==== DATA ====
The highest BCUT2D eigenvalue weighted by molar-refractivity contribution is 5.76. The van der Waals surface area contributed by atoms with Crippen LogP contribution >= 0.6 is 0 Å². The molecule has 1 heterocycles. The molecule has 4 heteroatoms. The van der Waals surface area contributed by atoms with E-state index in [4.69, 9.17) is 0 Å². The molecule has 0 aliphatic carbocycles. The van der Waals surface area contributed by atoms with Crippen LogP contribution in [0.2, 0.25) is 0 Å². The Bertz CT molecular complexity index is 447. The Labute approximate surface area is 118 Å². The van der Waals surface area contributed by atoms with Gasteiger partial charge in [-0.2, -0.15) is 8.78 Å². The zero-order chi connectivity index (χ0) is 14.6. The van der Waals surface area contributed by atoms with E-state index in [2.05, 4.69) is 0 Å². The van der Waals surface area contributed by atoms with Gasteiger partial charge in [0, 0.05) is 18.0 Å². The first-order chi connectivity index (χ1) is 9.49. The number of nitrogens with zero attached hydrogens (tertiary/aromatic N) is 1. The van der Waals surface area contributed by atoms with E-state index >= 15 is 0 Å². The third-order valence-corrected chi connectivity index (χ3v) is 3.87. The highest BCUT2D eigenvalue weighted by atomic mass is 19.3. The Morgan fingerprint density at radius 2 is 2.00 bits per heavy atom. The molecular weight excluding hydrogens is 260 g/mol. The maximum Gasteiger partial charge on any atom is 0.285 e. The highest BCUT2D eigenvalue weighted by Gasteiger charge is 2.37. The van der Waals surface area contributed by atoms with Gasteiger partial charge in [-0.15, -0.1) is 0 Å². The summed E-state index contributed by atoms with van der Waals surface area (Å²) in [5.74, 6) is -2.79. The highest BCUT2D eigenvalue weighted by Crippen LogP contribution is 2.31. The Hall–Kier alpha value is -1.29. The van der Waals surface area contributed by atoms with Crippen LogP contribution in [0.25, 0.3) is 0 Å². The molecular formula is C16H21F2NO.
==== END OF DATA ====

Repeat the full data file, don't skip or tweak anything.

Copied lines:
The highest BCUT2D eigenvalue weighted by molar-refractivity contribution is 5.76. The van der Waals surface area contributed by atoms with Crippen LogP contribution >= 0.6 is 0 Å². The molecule has 1 heterocycles. The molecule has 4 heteroatoms. The van der Waals surface area contributed by atoms with E-state index in [4.69, 9.17) is 0 Å². The molecule has 0 aliphatic carbocycles. The van der Waals surface area contributed by atoms with Crippen LogP contribution in [0.2, 0.25) is 0 Å². The Bertz CT molecular complexity index is 447. The Labute approximate surface area is 118 Å². The van der Waals surface area contributed by atoms with Gasteiger partial charge in [-0.2, -0.15) is 8.78 Å². The zero-order chi connectivity index (χ0) is 14.6. The van der Waals surface area contributed by atoms with E-state index in [2.05, 4.69) is 0 Å². The van der Waals surface area contributed by atoms with Gasteiger partial charge in [0, 0.05) is 18.0 Å². The first-order chi connectivity index (χ1) is 9.49. The number of nitrogens with zero attached hydrogens (tertiary/aromatic N) is 1. The van der Waals surface area contributed by atoms with E-state index >= 15 is 0 Å². The third-order valence-corrected chi connectivity index (χ3v) is 3.87. The highest BCUT2D eigenvalue weighted by atomic mass is 19.3. The Morgan fingerprint density at radius 2 is 2.00 bits per heavy atom. The molecular weight excluding hydrogens is 260 g/mol. The maximum Gasteiger partial charge on any atom is 0.285 e. The highest BCUT2D eigenvalue weighted by Gasteiger charge is 2.37. The van der Waals surface area contributed by atoms with Gasteiger partial charge in [-0.15, -0.1) is 0 Å². The summed E-state index contributed by atoms with van der Waals surface area (Å²) in [5.74, 6) is -2.79. The highest BCUT2D eigenvalue weighted by Crippen LogP contribution is 2.31. The Hall–Kier alpha value is -1.29. The van der Waals surface area contributed by atoms with Crippen LogP contribution in [0.25, 0.3) is 0 Å². The molecular formula is C16H21F2NO.